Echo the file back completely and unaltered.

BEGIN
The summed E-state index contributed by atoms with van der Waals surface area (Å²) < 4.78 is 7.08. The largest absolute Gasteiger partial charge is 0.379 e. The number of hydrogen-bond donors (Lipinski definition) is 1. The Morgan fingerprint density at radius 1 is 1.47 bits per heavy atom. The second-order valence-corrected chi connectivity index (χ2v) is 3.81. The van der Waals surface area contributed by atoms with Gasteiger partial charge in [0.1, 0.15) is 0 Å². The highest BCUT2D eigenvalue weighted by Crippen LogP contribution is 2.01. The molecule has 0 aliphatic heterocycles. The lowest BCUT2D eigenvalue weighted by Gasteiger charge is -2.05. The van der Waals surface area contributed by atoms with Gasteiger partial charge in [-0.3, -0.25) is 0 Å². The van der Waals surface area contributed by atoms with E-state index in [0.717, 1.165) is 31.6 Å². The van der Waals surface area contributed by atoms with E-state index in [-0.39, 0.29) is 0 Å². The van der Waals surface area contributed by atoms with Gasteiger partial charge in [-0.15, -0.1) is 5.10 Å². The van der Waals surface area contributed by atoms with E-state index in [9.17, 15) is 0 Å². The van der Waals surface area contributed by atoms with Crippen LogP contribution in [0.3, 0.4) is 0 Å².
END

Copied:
The summed E-state index contributed by atoms with van der Waals surface area (Å²) < 4.78 is 7.08. The largest absolute Gasteiger partial charge is 0.379 e. The number of hydrogen-bond donors (Lipinski definition) is 1. The Morgan fingerprint density at radius 1 is 1.47 bits per heavy atom. The second-order valence-corrected chi connectivity index (χ2v) is 3.81. The van der Waals surface area contributed by atoms with Gasteiger partial charge in [0.1, 0.15) is 0 Å². The highest BCUT2D eigenvalue weighted by Crippen LogP contribution is 2.01. The molecule has 0 aliphatic heterocycles. The lowest BCUT2D eigenvalue weighted by Gasteiger charge is -2.05. The van der Waals surface area contributed by atoms with Gasteiger partial charge in [-0.3, -0.25) is 0 Å². The van der Waals surface area contributed by atoms with E-state index in [0.717, 1.165) is 31.6 Å². The van der Waals surface area contributed by atoms with E-state index in [-0.39, 0.29) is 0 Å². The van der Waals surface area contributed by atoms with Gasteiger partial charge in [-0.15, -0.1) is 5.10 Å². The van der Waals surface area contributed by atoms with E-state index in [9.17, 15) is 0 Å². The van der Waals surface area contributed by atoms with Crippen LogP contribution in [0.3, 0.4) is 0 Å².